We don't need your permission: Russia responds to US condemnation of Crimean Bridge
16 May, 2018

<a href="http://www.youtube.com/v/hDbR-_tEmr4" target="_blank" class="new_win">http://www.youtube.com/v/hDbR-_tEmr4</a>

Russia will not ask for anyone's permission to build infrastructure on its territory. This was the response to the US, which condemned the opening of the Kerch Strait bridge between Russia and Crimea.

The US State Department accused Russia of flouting international law by building a bridge to "occupied" Crimea without the permission of the government of Ukraine.

“As one could predict, Washington is not happy with that. But Crimea is Russia,” the Embassy of Russia in the USA said in the statement on Tuesday. “We shall not ask for anybody’s permission to build transport infrastructure for the sake of the population of Russian regions.”

On Tuesday, Russian President Vladimir Putin opened the 19-km long bridge connecting Crimea to Krasnodar Region six months ahead of schedule. The bridge is now open for car traffic. Trucks will be allowed later in the year, while the railway is scheduled to be completed in 2019.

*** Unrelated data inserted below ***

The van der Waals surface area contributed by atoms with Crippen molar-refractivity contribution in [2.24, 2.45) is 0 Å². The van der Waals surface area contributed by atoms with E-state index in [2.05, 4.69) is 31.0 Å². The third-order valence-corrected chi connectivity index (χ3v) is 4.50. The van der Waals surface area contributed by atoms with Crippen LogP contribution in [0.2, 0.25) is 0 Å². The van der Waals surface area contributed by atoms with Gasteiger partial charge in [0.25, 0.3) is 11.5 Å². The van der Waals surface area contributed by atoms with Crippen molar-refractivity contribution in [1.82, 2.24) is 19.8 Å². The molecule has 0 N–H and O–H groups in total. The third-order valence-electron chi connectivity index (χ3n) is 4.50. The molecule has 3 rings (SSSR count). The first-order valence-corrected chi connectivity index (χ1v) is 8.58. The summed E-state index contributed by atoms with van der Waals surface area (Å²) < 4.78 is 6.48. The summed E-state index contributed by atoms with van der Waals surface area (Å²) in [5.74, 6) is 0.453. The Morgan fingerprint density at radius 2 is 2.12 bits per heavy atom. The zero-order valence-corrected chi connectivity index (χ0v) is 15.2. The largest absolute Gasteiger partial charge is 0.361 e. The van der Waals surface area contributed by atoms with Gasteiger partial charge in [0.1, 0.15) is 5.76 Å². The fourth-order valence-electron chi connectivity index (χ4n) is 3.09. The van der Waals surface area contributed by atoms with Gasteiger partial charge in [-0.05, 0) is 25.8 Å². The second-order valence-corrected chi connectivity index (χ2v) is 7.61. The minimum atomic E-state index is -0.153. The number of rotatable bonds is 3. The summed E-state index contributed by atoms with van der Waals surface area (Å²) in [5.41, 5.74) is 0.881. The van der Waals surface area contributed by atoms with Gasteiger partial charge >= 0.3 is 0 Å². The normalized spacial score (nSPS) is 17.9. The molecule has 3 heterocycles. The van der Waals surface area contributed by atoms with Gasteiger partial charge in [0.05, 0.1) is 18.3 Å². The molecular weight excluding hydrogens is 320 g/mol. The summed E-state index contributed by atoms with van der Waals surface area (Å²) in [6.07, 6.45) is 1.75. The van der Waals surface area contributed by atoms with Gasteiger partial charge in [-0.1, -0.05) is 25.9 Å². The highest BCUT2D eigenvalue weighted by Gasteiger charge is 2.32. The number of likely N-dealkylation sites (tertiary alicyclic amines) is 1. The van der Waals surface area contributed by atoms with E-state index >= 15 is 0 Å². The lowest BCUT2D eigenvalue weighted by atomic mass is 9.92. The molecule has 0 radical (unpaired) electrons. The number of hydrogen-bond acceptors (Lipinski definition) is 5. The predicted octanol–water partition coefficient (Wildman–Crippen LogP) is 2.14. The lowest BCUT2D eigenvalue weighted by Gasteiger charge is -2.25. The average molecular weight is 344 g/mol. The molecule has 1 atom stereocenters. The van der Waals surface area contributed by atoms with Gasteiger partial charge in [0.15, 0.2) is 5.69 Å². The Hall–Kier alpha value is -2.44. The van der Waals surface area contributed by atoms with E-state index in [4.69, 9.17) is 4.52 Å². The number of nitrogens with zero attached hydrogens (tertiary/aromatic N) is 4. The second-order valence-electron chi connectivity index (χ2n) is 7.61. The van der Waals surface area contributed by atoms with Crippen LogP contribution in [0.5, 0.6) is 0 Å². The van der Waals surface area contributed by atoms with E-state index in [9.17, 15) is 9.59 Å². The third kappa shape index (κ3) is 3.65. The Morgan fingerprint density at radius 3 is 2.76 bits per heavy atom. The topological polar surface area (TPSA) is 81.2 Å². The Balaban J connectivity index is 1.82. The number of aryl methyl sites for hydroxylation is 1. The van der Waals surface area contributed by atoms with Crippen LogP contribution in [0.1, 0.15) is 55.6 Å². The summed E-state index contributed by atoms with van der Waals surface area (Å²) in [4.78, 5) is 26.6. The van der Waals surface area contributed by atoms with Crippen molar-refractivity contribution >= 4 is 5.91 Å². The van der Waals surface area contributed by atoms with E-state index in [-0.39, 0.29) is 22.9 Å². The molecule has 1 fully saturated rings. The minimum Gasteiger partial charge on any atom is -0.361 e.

The bridge is the longest in Europe. It begins on the Taman Peninsula, passes over a 5km dam and Tuzla Island, crosses the Kerch Strait and reaches the Crimean coast.

“This is an excellent result that has made Crimea and the legendary Sevastopol stronger and brought us closer,” Putin said at the opening ceremony. “The bridge will mean faster and greater progress for the economy of Crimea and Sevastopol, and will improve the quality of life here.”

The president has pledged to continue realizing such major infrastructure projects all across Russia. “When I say across the country, I mean it. We will build more roads, bridges, airports and ports. We will make our peoples’ lives better and more comfortable,” Putin said.